Facebook Tests Mobile Search Engine, Takes Aim at Google
Watch out Google, Facebook is moving into your territory. While Google was largely unsuccessful at toppling Facebook with Google Plus, the social media giant could eventually make a dent in the search engine behemoth’s market share with an in-app search engine.
News reports confirm that Facebook has launched in-app search engine testing. The search engine lets you post links in a status update without having to rely on Google. If you are part of the U.S. test bed, you’ll see an option to “add a link” in the area where you currently click to add a location or photos to your post.
Here’s how it works: Type in a search keyword or key phrase. That will bring up a drop-down list of links that gives you a sneak peak of what is on the Web site. You can then choose to share or not share the link in your status.
User Convenience in Mind
Facebook is essentially saving users a step. Instead of having to conduct a separate search on Google, Bing, Yahoo or some other search engine -- or visit a Web site and grab the URL to post on your status -- the in-app search lets you accomplish the same end goal without leaving the app. That, of course, benefits Facebook’s mobile page views and stickiness.
We caught up with Greg Sterling, Vice President of Strategy and Insight at the Local Search Association, to get his reaction to the news. He told us this move was made with user convenience in mind.
“This is in the near term about making it easier for people to share links within Facebook's mobile app, which is currently a challenging process for many people,” Sterling said. “This is not a new, general index of Web content that will directly threaten the mobile use case for Google.”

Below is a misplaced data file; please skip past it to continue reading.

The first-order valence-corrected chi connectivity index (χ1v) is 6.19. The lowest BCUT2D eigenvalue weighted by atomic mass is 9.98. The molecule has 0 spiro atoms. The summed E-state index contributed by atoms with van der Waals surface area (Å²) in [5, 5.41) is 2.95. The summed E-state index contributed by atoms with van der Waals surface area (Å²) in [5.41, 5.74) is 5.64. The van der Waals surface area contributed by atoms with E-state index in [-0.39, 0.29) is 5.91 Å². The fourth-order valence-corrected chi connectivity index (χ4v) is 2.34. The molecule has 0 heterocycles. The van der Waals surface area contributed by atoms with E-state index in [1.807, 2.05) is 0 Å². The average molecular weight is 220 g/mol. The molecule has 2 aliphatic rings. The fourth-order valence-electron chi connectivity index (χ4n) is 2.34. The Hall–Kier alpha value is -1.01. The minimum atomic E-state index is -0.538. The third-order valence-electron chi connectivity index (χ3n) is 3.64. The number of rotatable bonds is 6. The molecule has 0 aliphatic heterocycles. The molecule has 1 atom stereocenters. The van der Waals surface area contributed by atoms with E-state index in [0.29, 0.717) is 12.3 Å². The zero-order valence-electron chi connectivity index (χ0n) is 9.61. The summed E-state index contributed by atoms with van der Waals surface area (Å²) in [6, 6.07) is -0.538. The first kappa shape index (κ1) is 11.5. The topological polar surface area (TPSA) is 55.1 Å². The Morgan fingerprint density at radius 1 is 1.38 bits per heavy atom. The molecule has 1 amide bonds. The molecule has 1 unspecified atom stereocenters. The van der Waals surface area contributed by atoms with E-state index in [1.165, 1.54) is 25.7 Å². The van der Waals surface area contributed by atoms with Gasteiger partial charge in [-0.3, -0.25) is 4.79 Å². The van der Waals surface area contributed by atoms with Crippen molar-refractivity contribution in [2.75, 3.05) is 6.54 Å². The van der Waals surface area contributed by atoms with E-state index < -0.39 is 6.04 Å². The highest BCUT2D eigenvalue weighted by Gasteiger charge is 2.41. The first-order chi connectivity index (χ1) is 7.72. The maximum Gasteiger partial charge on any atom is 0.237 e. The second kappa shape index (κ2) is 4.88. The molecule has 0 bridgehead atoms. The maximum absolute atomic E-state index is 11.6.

That may be so, but Sterling offered a “however.” As Facebook continues to add content and search capabilities -- especially in mobile -- he said it does potentially impact Google over time.
“Facebook is trying to add more utility and content to its app,” Sterling said. “One example is hosted news content. Google is trying to retain and more deeply engage mobile users.”
Indeed, Google has plenty of mobile search activity. Jack Dischler, Vice President of Product Management at AdWords, last week announced that Google has witnessed an uptick in mobile searches. Specifically, more Google searches take place on mobile devices than on computers in 10 countries, including the U.S. and Japan.
This is not a Google-only trend. An April comScore report revealed that the number of mobile-only adult Internet users exceeded the number of desktop-only Internet users for the first time ever in March.
“While the share of mobile-only users has climbed over the past year to 11.3 percent, the desktop-only population has drastically declined to just 10.6 percent,” said comScore senior marketing insights analyst Adam Lella. “Of course these numbers also tell us that the vast majority of the digital population (78 percent) is multi-platform and goes online using both desktop and mobile platforms.”